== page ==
A new Sakurai video gives us a quick rundown
Sakurai recalls how he started work on the Nintendo 64 era following his efforts on Kirby Super Star, and moved on to “independent study” for 3D visuals. As usual, Sakurai provides a very digestible look at this endeavor, including a brief overview of some of the more technical hurdles required in the generational leap.
At first, Sakurai proposed two games for the N64: a “free for all four player fighting game” (you guessed it), and an “RC robot adventure game where you hack security cameras.” The catch? The first title was referred to internally as “Dragon King: The Fighting Game” before any first party mascot business was added. Sakurai gives us a brief look at the Dragon King prototype at 1:30 into the video, which looks an awful lot like Smash Bros: down to the level design, percentage meter, and general vibe of the character models.
Originally there were no items or special moves (though it did have smash attacks); just raw fighting, which is something that changed after the project got a little more involved. Sakurai recalls how both of his prototypes had “high praise” from Nintendo, but there was a labor shortage due to developers working on other projects: like “Mother 3,” and “a snowboarding-like version of Air Ride” for the then-in-development the 64DD.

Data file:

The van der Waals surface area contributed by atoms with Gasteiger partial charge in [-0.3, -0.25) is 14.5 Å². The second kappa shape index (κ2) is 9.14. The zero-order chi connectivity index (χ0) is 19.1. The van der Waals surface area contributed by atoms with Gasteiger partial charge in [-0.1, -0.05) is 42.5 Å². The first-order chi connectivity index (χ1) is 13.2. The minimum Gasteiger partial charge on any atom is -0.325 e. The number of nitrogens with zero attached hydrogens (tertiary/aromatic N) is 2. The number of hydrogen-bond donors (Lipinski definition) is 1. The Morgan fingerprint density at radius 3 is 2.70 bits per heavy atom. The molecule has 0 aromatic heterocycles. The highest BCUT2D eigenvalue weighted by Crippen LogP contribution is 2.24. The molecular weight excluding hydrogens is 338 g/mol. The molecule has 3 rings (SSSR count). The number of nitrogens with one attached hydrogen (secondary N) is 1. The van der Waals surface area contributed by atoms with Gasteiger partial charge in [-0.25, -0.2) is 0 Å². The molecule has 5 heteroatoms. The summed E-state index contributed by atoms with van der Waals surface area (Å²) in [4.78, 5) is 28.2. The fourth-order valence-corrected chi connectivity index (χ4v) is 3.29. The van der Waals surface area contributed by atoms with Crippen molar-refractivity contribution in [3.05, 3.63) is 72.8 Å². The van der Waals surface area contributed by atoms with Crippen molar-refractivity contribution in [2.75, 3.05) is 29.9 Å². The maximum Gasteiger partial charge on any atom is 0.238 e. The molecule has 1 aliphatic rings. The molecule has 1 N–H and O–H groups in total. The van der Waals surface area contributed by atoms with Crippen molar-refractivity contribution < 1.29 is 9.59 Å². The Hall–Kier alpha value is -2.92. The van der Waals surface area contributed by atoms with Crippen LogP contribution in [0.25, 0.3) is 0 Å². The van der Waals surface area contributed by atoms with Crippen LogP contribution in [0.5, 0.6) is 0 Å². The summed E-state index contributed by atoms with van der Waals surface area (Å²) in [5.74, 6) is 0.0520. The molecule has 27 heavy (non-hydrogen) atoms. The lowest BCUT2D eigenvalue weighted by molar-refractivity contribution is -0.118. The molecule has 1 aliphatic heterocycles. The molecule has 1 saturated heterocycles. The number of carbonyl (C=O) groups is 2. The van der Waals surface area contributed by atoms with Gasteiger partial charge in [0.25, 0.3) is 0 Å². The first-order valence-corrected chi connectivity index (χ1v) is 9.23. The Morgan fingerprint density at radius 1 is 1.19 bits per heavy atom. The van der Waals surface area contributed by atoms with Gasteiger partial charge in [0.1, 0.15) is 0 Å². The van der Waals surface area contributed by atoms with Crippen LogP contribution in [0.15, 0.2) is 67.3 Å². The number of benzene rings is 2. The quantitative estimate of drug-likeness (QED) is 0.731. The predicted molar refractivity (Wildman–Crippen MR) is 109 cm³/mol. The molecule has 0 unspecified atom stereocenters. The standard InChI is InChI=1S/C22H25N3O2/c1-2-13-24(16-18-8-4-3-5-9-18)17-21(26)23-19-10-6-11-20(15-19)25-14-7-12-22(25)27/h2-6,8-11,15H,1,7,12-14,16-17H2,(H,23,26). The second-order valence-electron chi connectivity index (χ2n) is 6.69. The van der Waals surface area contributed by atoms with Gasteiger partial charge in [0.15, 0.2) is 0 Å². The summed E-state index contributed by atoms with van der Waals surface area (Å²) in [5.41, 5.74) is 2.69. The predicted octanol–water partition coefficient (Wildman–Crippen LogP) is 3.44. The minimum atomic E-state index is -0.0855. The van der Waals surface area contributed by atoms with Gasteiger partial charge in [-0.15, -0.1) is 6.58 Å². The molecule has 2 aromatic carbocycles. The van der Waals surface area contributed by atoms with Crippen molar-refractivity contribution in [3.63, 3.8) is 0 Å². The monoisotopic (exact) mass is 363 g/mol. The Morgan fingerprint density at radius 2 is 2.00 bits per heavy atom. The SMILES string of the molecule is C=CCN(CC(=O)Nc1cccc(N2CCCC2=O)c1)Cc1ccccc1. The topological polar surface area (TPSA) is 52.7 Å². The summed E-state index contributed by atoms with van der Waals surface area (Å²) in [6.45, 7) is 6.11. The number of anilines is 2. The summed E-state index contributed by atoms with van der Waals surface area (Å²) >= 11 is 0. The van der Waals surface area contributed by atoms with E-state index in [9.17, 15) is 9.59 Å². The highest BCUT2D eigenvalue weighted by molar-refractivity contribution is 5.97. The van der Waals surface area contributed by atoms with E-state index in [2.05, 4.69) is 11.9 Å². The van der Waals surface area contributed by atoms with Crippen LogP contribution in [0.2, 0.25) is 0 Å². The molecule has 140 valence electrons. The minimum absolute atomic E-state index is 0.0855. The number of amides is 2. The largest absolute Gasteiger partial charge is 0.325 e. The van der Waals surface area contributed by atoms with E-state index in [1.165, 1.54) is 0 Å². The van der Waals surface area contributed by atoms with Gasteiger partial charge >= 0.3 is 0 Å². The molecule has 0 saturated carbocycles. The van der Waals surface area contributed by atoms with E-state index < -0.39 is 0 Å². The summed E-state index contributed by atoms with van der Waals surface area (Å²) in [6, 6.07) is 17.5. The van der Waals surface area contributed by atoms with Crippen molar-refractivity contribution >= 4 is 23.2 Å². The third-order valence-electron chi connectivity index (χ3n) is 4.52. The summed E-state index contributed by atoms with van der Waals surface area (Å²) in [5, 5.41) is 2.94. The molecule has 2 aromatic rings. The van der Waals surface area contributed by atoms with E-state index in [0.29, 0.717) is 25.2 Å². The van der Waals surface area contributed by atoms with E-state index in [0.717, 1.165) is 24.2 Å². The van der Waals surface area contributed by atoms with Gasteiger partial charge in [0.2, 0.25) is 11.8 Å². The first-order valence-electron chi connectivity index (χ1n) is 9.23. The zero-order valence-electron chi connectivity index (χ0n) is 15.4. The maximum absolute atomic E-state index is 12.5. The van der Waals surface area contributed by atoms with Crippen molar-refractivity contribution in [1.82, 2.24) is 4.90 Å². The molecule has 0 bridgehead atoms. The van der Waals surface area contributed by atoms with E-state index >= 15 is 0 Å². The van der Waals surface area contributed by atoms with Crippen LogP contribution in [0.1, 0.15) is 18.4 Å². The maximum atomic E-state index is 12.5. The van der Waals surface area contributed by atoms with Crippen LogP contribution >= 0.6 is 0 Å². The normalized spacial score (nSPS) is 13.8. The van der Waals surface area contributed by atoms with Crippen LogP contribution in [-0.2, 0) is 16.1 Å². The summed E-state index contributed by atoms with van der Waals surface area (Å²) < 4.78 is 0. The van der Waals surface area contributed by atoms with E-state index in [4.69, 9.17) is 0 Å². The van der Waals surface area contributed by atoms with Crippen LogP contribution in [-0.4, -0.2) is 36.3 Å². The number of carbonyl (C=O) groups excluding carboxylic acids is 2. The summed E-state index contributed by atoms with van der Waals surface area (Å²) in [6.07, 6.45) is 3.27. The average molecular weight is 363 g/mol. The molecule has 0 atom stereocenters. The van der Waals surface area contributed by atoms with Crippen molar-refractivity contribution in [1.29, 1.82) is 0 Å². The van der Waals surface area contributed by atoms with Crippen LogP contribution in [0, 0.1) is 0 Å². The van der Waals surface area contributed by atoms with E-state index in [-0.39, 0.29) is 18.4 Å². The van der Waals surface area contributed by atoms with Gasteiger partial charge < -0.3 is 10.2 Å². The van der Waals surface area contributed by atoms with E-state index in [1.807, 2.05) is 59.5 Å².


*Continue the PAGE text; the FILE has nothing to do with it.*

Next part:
Feeling as if the RC concept would take too long to develop (two years), the four player free-for-all fighter was chosen. Sakurai injected a lot of his own sensibilities into the game that became Smash, including his conflicted feelings about combos (as well as “extremely complicated commands”), and how he felt there was “less room for strategy.” Instead, Sakurai wanted more “interplay and improvisation” to be at the forefront, and thus the core mentality of Smash was born.
From there, Sakurai took his love for the stable of Nintendo characters, and argued for their inclusion. Sakurai said that the “sales team” and other executives disliked the idea of Smash characters fighting each other, but ultimately, thanks to the support of fans and developers alike, Smash came to fruition.